Environmental water and blue-green algae
22 March 2016
News relating to environmental water flows and blue-green algae.
What is blue-green algae?
Blue-green algae cells are a type of bacteria. It is not unusual for blue-green algae to be present in waterways over summer and early autumn.
Blue-green algae are a natural occurrence in freshwater ecosystems. Blooms can occur in response to favourable conditions, which include still or slow-flowing water, abundant sunlight, hot temperatures and sufficient levels of nutrients.
Under certain conditions, algal blooms can occur. The presence of a bloom, even a large one, is not automatically an indicator of environmental problems.
The breakdown of the algae may reduce oxygen levels and therefore harm animals. Under these circumstances, we consider releasing environmental water to add to the volume of water and maintain reasonable oxygen levels.
Can environmental water be used to manage blue-green algae?
Environmental water can sometimes be used to manage algae when an outbreak is small and the river system in which it has bloomed is small and isolated.
algae can contribute to low oxygen levels. Where we know or suspect low
oxygen levels may threaten native fish, environmental water could be
delivered to try to maintain oxygen. This is what's happening in the
Lower Broken Creek and can be an effective option in smaller systems.
In the Werribee River, environmental water was used in March 2016 to increase oxygen in the water, support fish and help move a small-scale algae bloom (of Lemna and Azolla) through the river system.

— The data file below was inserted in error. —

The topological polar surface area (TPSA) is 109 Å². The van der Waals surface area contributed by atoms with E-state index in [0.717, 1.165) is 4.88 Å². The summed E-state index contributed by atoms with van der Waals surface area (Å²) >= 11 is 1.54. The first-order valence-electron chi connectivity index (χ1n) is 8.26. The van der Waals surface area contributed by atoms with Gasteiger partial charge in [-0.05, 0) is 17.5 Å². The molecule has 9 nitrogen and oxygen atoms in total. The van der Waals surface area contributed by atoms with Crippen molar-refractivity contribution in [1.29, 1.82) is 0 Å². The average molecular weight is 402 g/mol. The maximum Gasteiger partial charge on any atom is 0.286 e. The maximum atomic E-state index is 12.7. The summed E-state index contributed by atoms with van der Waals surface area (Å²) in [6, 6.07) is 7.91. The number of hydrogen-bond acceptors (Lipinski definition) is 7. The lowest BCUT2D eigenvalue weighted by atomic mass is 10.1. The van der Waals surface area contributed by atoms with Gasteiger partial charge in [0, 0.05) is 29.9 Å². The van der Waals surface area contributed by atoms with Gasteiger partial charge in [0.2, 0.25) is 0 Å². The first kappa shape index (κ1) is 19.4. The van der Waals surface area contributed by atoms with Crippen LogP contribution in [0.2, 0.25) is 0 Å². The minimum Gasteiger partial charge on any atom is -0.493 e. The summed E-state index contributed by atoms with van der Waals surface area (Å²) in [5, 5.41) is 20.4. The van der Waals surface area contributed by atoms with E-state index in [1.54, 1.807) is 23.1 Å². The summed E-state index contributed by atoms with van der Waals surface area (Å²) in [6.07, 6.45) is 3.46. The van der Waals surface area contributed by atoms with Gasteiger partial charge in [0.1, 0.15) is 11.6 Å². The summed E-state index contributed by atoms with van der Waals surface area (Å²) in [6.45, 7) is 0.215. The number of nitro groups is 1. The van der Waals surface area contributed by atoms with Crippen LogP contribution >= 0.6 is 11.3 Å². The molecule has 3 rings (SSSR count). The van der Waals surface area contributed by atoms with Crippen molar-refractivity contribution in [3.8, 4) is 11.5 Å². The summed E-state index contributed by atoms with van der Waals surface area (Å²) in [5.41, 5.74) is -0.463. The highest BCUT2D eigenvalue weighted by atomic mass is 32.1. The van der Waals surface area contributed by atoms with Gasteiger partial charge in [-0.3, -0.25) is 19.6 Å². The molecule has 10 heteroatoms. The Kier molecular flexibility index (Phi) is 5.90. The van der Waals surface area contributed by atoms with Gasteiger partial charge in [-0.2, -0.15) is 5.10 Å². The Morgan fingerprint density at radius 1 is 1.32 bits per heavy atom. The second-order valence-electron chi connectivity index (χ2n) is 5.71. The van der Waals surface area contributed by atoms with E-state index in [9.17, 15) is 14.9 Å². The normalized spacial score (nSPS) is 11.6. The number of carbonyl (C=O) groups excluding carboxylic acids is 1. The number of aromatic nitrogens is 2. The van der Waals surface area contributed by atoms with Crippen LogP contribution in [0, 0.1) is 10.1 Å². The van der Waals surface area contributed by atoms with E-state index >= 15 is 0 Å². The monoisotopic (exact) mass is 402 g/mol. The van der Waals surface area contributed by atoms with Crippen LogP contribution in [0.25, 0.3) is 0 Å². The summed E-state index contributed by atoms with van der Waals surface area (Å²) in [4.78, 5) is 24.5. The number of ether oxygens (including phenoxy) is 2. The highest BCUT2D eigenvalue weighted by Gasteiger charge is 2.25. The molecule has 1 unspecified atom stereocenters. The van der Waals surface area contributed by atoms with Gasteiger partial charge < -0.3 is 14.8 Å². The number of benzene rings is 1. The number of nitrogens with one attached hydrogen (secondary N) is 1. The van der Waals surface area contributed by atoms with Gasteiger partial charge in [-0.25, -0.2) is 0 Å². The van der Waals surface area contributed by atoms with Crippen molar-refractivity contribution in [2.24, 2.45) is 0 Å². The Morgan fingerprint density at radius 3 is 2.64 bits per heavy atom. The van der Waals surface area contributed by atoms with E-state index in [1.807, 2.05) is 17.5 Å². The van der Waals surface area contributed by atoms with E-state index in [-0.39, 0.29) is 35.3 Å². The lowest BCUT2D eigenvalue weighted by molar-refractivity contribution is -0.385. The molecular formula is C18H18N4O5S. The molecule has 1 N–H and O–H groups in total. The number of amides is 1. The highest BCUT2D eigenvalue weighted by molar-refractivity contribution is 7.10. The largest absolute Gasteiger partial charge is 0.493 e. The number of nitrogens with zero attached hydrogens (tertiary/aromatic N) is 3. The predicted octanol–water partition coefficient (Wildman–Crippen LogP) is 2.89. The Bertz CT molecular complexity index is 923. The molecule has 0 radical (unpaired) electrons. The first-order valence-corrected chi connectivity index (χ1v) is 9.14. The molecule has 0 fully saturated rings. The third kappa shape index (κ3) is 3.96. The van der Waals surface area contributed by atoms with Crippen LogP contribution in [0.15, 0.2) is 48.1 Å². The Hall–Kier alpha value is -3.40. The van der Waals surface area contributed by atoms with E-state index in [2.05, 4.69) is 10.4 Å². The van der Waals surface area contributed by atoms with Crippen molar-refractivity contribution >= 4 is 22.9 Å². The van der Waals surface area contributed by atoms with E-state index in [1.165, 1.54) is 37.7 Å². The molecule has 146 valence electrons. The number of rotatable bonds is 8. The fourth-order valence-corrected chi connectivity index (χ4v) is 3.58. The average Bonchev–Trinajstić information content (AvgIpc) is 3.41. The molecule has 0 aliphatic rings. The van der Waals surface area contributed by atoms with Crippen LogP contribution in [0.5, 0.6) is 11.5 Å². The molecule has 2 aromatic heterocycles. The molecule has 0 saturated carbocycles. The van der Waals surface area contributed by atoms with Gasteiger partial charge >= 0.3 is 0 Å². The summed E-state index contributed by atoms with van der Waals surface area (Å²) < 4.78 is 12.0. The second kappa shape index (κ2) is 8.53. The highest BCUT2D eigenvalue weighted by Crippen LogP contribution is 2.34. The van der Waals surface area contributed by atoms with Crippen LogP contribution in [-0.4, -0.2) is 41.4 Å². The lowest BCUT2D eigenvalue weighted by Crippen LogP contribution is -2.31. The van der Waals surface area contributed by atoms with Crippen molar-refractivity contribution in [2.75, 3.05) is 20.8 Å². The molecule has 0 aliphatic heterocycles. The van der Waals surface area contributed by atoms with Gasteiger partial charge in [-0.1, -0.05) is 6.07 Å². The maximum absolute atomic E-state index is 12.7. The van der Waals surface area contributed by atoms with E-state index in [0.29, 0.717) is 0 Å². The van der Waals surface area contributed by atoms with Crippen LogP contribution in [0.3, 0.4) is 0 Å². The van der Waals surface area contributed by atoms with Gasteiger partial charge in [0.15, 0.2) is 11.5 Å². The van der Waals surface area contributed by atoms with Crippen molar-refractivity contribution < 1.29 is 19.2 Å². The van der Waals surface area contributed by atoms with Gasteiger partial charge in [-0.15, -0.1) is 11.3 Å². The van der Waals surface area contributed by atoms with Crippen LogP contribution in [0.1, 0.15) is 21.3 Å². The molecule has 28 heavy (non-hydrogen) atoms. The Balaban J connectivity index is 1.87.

Can it help in a large system like the River Murray?
When a large algal bloom takes hold, in a moderate-to-large and connected system, such as the River Murray, there is very little that environmental water can do to help eradicate it.
With the current algal bloom outbreak in the River Murray, very little can be done to stop it.
The blue-green algal blooms are in the river from Hume to Barham (affecting approximately 680 kilometres of the river), within the Edward-Wakool system, the Lower Darling and within Murray storages in Victoria (on the Loddon system, in Lower Broken Creek and in Nine Mile Creek).
The scale of the current events means that the provision of additional flows would be unlikely to significantly affect the blooms.
How is environmental water being managed during the outbreak in northern Victoria?
Environmental water won't eradicate blue-green algae but it can help to improve conditions for wildlife in the rivers by increasing oxygen.
The Victorian Environmental Water Holder is coordinating environmental water deliveries to Lower Broken Creek in Victoria in partnership with the Goulburn Broken Catchment Management Authority, Commonwealth Environmental Water Holder and Goulburn-Murray Water.
These deliveries aim to improve oxygen levels. They also help avoid negative environmental impacts of the algae. The watering is being monitored to understand if adjustments are needed.
The Commonwealth Environmental Water Holder is investigating whether there are opportunities to use the limited volumes of environmental water available to provide refuge habitat for aquatic species (particularly if the decay of the algal bloom leads to low oxygen levels in the waterways).
Environmental water for the River Murray is managed by the Murray Darling Basin Authority, the Living Murray and Commonwealth Environmental Water Holder.
The Victorian Environmental Water Holder doesn't have enough environmental water to make an impact on blue-green algae in a system as large as the River Murray and therefore wouldn't consider releasing water to manage the current outbreak.
For more information see the Commonwealth Environmental Water Office.